Holder v. Sessions, 021717 FED1, 15-1864
|Court:||United States Courts of Appeals, Court of Appeals for the First Circuit|
|Attorney:||Randy Olen for petitioner. Christina Greer, with whom Benjamin C. Mizer, Principal Deputy Assistant Attorney General, Civil Division, U.S. Department of Justice, Greg D. Mack, Senior Litigation Counsel, Office of Immigration Litigation, U.S. Department of Justice, and Wendy Benner-León, Trial Att...|
|Judge Panel:||Before Thompson and Kayatta, Circuit Judges, Barbadoro, District Judge.|
|Opinion Judge:||KAYATTA, CIRCUIT JUDGE.|
|Party Name:||KEITH DESMOND HOLDER, Petitioner, v. JEFFERSON B. SESSIONS III, [*] Attorney General of the United States, Respondent.|
|Case Date:||February 17, 2017|
PETITION FOR REVIEW OF AN ORDER OF THE BOARD OF IMMIGRATION APPEALS
Randy Olen for petitioner.
Christina Greer, with whom Benjamin C. Mizer, Principal Deputy Assistant Attorney General, Civil Division, U.S. Department of Justice, Greg D. Mack, Senior Litigation Counsel, Office of Immigration Litigation, U.S. Department of Justice, and Wendy Benner-León, Trial Attorney, Office of Immigration Litigation, U.S. Department of Justice, were on brief, for respondent.
Before Thompson and Kayatta, Circuit Judges, Barbadoro, [**] District Judge.
KAYATTA, CIRCUIT JUDGE.
In May 1990, Petitioner Keith Desmond Holder (a lawful permanent resident) committed kidnapping for ransom, a felony under California law. Conviction for such a crime rendered him deportable. See 8 U.S.C. §§ 1101(a)(43)(F), (H), 1227(a)(2)(A)(iii). At the time Holder committed the crime, § 212(c) of the Immigration and Nationality Act, 8 U.S.C. § 1182(c) ("§ 212(c)") (repealed 1996), nevertheless would have allowed the Attorney General of the United States, if so inclined, to grant Holder a waiver from the full effect of his criminal conduct under the immigration laws. But six months after Holder committed the crime, Congress enacted the Immigration Act of 1990 ("IMMACT"), divesting the Attorney General of the discretion to grant such a waiver to any person who served five or more years of incarceration for an aggravated felony.1 By its express terms, IMMACT took effect in November 1990, 2 right before Holder was convicted in December 1990 and long before his removal proceedings began in 2014, when Holder was released from prison.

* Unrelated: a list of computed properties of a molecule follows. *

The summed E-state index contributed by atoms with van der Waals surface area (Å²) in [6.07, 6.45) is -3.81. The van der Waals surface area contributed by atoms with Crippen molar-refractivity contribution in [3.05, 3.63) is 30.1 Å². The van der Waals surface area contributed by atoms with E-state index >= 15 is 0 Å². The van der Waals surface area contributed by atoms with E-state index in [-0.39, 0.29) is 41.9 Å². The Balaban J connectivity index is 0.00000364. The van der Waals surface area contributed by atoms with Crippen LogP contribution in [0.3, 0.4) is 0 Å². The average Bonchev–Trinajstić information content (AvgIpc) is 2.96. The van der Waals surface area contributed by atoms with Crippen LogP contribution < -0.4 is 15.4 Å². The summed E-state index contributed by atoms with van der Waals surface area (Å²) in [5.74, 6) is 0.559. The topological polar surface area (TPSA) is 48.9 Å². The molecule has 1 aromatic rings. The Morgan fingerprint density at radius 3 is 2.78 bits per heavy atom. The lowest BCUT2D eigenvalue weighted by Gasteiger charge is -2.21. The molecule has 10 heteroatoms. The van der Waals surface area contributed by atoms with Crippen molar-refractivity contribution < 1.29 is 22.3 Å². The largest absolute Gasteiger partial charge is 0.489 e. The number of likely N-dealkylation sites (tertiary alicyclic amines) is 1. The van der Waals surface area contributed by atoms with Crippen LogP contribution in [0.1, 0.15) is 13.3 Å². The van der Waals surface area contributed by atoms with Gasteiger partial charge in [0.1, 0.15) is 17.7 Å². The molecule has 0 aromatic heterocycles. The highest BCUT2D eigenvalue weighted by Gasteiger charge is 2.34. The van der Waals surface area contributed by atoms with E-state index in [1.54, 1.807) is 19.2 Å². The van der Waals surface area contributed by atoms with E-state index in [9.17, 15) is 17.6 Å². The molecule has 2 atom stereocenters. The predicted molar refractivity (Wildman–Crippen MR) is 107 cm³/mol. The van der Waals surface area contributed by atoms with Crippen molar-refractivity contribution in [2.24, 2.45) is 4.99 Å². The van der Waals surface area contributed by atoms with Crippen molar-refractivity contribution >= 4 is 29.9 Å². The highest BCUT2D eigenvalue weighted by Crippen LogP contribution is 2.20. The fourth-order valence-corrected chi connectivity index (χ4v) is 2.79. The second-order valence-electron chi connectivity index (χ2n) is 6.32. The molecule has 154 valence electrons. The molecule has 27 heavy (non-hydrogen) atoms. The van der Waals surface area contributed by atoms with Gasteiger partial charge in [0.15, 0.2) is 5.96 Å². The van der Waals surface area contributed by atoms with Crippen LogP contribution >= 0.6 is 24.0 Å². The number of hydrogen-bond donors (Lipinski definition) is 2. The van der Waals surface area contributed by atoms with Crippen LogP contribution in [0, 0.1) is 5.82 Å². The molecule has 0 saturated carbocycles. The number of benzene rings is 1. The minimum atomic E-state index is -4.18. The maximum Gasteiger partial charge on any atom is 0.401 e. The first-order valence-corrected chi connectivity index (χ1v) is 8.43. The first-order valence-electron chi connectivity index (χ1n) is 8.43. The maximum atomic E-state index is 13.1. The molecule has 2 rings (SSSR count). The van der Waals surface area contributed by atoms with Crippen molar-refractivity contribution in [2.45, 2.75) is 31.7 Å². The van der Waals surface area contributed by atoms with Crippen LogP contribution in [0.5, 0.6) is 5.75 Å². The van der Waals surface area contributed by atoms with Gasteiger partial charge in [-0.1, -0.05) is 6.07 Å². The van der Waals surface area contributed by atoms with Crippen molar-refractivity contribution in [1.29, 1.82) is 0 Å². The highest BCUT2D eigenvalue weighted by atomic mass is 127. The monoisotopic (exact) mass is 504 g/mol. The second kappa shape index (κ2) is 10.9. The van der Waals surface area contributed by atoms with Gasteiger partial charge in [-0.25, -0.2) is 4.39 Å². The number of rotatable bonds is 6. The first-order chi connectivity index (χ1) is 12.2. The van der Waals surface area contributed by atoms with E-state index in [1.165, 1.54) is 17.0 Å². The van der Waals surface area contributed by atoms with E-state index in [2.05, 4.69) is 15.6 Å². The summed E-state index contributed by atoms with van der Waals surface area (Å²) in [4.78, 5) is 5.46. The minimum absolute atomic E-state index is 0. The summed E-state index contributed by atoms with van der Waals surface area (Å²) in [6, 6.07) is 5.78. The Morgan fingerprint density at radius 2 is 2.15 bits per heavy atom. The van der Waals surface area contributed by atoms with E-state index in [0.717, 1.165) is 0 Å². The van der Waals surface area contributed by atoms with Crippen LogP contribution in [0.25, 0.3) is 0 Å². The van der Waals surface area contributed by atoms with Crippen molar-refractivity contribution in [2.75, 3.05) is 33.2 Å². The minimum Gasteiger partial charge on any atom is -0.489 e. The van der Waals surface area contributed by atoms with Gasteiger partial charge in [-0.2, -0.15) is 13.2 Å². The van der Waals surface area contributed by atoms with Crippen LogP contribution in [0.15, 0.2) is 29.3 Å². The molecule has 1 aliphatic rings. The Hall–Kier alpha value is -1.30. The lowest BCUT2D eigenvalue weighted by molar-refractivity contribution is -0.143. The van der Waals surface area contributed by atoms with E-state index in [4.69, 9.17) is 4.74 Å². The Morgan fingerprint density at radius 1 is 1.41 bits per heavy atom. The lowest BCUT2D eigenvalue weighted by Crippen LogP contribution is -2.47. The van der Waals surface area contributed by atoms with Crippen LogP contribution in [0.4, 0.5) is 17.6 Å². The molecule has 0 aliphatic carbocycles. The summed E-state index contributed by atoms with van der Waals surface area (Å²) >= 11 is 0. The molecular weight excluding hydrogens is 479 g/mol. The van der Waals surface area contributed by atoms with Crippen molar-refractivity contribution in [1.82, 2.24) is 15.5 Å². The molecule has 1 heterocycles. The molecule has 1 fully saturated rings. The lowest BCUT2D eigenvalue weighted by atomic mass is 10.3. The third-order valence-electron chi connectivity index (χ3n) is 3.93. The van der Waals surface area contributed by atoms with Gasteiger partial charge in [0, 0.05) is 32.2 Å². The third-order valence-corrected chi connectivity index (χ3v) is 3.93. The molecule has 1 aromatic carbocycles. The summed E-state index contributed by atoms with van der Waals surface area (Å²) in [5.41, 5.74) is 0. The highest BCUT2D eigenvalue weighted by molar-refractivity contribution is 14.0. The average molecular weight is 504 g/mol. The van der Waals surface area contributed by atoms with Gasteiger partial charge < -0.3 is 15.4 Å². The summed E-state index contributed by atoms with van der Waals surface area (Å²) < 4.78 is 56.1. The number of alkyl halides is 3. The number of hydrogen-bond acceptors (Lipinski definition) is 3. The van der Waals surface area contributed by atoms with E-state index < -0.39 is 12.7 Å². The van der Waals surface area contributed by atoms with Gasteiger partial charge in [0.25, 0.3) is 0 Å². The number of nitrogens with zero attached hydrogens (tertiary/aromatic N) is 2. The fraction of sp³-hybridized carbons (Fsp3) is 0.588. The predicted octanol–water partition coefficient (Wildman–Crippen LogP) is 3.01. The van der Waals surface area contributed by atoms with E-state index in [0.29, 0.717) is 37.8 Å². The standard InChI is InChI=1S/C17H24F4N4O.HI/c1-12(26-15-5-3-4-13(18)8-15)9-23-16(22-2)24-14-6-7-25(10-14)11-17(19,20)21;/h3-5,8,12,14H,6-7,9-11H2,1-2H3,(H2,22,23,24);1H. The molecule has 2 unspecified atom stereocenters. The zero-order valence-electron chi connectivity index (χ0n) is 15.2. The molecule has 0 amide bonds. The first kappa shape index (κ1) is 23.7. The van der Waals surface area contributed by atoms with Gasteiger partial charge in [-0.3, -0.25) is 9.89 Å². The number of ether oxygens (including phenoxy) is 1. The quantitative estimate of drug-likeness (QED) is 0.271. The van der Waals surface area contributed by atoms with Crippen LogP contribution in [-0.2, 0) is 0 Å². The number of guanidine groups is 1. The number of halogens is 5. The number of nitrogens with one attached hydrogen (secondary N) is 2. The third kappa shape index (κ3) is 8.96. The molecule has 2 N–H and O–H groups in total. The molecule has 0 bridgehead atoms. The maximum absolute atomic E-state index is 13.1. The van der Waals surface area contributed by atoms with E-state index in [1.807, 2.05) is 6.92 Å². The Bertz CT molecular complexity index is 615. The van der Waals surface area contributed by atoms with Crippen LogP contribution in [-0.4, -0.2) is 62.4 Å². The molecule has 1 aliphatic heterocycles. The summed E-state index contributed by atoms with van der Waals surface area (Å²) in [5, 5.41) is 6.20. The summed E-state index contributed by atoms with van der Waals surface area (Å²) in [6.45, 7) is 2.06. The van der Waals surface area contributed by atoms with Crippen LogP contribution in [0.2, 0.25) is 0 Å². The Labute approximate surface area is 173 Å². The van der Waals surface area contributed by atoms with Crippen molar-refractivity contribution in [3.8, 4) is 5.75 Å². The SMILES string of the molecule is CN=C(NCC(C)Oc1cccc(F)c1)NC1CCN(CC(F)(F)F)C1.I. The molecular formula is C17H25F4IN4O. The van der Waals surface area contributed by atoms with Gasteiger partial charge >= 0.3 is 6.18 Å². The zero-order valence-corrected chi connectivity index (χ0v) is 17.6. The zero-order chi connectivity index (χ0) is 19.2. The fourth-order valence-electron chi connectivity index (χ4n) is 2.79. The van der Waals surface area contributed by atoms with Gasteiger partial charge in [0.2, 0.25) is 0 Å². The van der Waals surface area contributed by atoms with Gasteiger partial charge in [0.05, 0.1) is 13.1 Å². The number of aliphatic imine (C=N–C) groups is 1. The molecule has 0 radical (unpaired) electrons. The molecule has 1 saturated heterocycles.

The issue thus posed when Holder ventured to seek relief under § 212(c) was whether IMMACT's curtailment of the Attorney General's discretion under that provision applied to Holder given that his criminal conduct predated IMMACT's enactment, while his conviction postdated it. The Board of Immigration Appeals ("BIA") ruled that the post-enactment date of conviction controlled, rendering § 212(c) relief unavailable to Holder. For the following reasons, we find that our controlling precedent is in accord.
To sustain Holder's position that the BIA has applied IMMACT to him in an improperly retroactive manner, we would need to make two findings. First, we would need to find that IMMACT itself did not contain a "clear indication from Congress that it intended" the law to apply retrospectively. I.N.S. v. St. Cyr, 533 U.S. 289, 316 (2001). Second, we would need to find that applying IMMACT to Holder, who was convicted of a disqualifying offense after IMMACT was enacted, would "produce an impermissible retroactive effect." Id. at 320.
Holder and the government argue over whether Congress "directed with the requisite clarity" that IMMACT be applied retrospectively. Id. at 316. In Barreiro v. ...
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